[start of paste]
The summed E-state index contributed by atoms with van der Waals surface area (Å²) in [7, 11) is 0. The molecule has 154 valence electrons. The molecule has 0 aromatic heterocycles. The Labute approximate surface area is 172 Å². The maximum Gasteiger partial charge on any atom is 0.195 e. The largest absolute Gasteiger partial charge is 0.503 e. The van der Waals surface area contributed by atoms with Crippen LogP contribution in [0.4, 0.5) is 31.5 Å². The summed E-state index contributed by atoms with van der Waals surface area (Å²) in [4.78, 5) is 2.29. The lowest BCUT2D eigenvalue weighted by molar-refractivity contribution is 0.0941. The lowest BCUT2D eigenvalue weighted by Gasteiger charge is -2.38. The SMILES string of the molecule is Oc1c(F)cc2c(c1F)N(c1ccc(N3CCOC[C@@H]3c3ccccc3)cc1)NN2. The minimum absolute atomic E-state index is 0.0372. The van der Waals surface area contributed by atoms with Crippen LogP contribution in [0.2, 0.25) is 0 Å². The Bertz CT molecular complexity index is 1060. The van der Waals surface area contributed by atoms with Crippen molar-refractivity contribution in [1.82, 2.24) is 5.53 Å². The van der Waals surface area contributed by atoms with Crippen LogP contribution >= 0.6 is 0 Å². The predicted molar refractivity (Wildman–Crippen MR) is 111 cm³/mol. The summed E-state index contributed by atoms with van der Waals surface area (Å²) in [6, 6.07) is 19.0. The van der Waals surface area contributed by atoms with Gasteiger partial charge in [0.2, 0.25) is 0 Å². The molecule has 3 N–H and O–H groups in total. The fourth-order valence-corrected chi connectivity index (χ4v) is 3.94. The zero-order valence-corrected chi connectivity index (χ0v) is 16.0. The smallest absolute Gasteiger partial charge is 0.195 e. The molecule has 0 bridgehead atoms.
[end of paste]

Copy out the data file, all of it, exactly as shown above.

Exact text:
The summed E-state index contributed by atoms with van der Waals surface area (Å²) in [7, 11) is 0. The molecule has 154 valence electrons. The molecule has 0 aromatic heterocycles. The Labute approximate surface area is 172 Å². The maximum Gasteiger partial charge on any atom is 0.195 e. The largest absolute Gasteiger partial charge is 0.503 e. The van der Waals surface area contributed by atoms with Crippen LogP contribution in [0.4, 0.5) is 31.5 Å². The summed E-state index contributed by atoms with van der Waals surface area (Å²) in [4.78, 5) is 2.29. The lowest BCUT2D eigenvalue weighted by molar-refractivity contribution is 0.0941. The lowest BCUT2D eigenvalue weighted by Gasteiger charge is -2.38. The SMILES string of the molecule is Oc1c(F)cc2c(c1F)N(c1ccc(N3CCOC[C@@H]3c3ccccc3)cc1)NN2. The minimum absolute atomic E-state index is 0.0372. The van der Waals surface area contributed by atoms with Crippen LogP contribution in [0.2, 0.25) is 0 Å². The Bertz CT molecular complexity index is 1060. The van der Waals surface area contributed by atoms with Crippen molar-refractivity contribution in [1.82, 2.24) is 5.53 Å². The van der Waals surface area contributed by atoms with Crippen LogP contribution >= 0.6 is 0 Å². The predicted molar refractivity (Wildman–Crippen MR) is 111 cm³/mol. The summed E-state index contributed by atoms with van der Waals surface area (Å²) in [6, 6.07) is 19.0. The van der Waals surface area contributed by atoms with Gasteiger partial charge in [0.2, 0.25) is 0 Å². The molecule has 3 N–H and O–H groups in total. The fourth-order valence-corrected chi connectivity index (χ4v) is 3.94. The zero-order valence-corrected chi connectivity index (χ0v) is 16.0. The smallest absolute Gasteiger partial charge is 0.195 e. The molecule has 0 bridgehead atoms.